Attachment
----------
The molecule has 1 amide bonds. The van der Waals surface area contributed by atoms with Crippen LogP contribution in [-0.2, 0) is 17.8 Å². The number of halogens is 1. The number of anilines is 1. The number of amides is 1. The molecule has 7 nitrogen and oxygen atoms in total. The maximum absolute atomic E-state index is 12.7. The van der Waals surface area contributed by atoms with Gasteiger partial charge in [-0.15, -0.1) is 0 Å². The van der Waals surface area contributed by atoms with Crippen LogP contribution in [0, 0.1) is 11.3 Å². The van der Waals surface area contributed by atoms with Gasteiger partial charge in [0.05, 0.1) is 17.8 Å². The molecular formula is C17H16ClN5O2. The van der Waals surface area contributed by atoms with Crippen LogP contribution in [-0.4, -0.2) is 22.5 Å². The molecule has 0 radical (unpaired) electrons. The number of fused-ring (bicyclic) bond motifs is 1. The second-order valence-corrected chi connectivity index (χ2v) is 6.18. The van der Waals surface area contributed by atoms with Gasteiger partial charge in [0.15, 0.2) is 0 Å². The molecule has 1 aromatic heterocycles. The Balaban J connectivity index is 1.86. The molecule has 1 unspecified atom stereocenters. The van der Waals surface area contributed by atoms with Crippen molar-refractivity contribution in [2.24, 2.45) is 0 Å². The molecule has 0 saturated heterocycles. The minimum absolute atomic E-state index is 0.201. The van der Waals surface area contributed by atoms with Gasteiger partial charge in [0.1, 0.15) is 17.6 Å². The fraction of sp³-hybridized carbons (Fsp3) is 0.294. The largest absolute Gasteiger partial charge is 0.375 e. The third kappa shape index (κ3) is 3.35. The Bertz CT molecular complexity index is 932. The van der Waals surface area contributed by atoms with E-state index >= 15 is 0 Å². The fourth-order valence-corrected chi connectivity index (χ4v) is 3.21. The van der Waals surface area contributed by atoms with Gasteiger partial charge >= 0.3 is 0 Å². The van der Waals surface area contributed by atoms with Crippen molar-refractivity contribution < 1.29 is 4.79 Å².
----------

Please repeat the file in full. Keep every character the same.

The molecule has 1 amide bonds. The van der Waals surface area contributed by atoms with Crippen LogP contribution in [-0.2, 0) is 17.8 Å². The number of halogens is 1. The number of anilines is 1. The number of amides is 1. The molecule has 7 nitrogen and oxygen atoms in total. The maximum absolute atomic E-state index is 12.7. The van der Waals surface area contributed by atoms with Gasteiger partial charge in [-0.15, -0.1) is 0 Å². The van der Waals surface area contributed by atoms with Crippen LogP contribution in [0, 0.1) is 11.3 Å². The van der Waals surface area contributed by atoms with Gasteiger partial charge in [0.05, 0.1) is 17.8 Å². The molecular formula is C17H16ClN5O2. The van der Waals surface area contributed by atoms with Crippen LogP contribution in [-0.4, -0.2) is 22.5 Å². The molecule has 0 radical (unpaired) electrons. The number of fused-ring (bicyclic) bond motifs is 1. The second-order valence-corrected chi connectivity index (χ2v) is 6.18. The van der Waals surface area contributed by atoms with Gasteiger partial charge in [0.15, 0.2) is 0 Å². The molecule has 1 aromatic heterocycles. The Balaban J connectivity index is 1.86. The molecule has 1 unspecified atom stereocenters. The van der Waals surface area contributed by atoms with Crippen molar-refractivity contribution in [2.24, 2.45) is 0 Å². The molecule has 0 saturated heterocycles. The minimum absolute atomic E-state index is 0.201. The van der Waals surface area contributed by atoms with Gasteiger partial charge in [0.1, 0.15) is 17.6 Å². The fraction of sp³-hybridized carbons (Fsp3) is 0.294. The largest absolute Gasteiger partial charge is 0.375 e. The third kappa shape index (κ3) is 3.35. The Bertz CT molecular complexity index is 932. The van der Waals surface area contributed by atoms with E-state index >= 15 is 0 Å². The fourth-order valence-corrected chi connectivity index (χ4v) is 3.21. The van der Waals surface area contributed by atoms with Gasteiger partial charge >= 0.3 is 0 Å². The van der Waals surface area contributed by atoms with Crippen molar-refractivity contribution < 1.29 is 4.79 Å².